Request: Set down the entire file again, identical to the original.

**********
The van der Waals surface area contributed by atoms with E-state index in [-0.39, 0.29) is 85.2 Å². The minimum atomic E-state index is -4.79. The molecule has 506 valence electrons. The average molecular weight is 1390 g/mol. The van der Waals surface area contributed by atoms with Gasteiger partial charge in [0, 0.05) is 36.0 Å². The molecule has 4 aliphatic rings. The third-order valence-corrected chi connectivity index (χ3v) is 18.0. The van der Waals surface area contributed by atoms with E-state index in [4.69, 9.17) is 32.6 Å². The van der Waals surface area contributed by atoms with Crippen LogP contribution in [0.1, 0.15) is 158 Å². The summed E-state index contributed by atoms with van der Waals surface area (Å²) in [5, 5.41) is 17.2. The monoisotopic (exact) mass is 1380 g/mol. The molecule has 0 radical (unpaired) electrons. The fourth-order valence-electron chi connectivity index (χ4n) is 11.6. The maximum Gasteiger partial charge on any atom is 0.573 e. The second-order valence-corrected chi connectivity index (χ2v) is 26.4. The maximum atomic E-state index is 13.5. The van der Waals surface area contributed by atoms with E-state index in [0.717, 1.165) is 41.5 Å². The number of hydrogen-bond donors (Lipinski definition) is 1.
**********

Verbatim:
The van der Waals surface area contributed by atoms with E-state index in [-0.39, 0.29) is 85.2 Å². The minimum atomic E-state index is -4.79. The molecule has 506 valence electrons. The average molecular weight is 1390 g/mol. The van der Waals surface area contributed by atoms with Gasteiger partial charge in [0, 0.05) is 36.0 Å². The molecule has 4 aliphatic rings. The third-order valence-corrected chi connectivity index (χ3v) is 18.0. The van der Waals surface area contributed by atoms with E-state index in [4.69, 9.17) is 32.6 Å². The van der Waals surface area contributed by atoms with Crippen LogP contribution in [0.1, 0.15) is 158 Å². The summed E-state index contributed by atoms with van der Waals surface area (Å²) in [5, 5.41) is 17.2. The monoisotopic (exact) mass is 1380 g/mol. The molecule has 0 radical (unpaired) electrons. The fourth-order valence-electron chi connectivity index (χ4n) is 11.6. The maximum Gasteiger partial charge on any atom is 0.573 e. The second-order valence-corrected chi connectivity index (χ2v) is 26.4. The maximum atomic E-state index is 13.5. The van der Waals surface area contributed by atoms with E-state index in [0.717, 1.165) is 41.5 Å². The number of hydrogen-bond donors (Lipinski definition) is 1.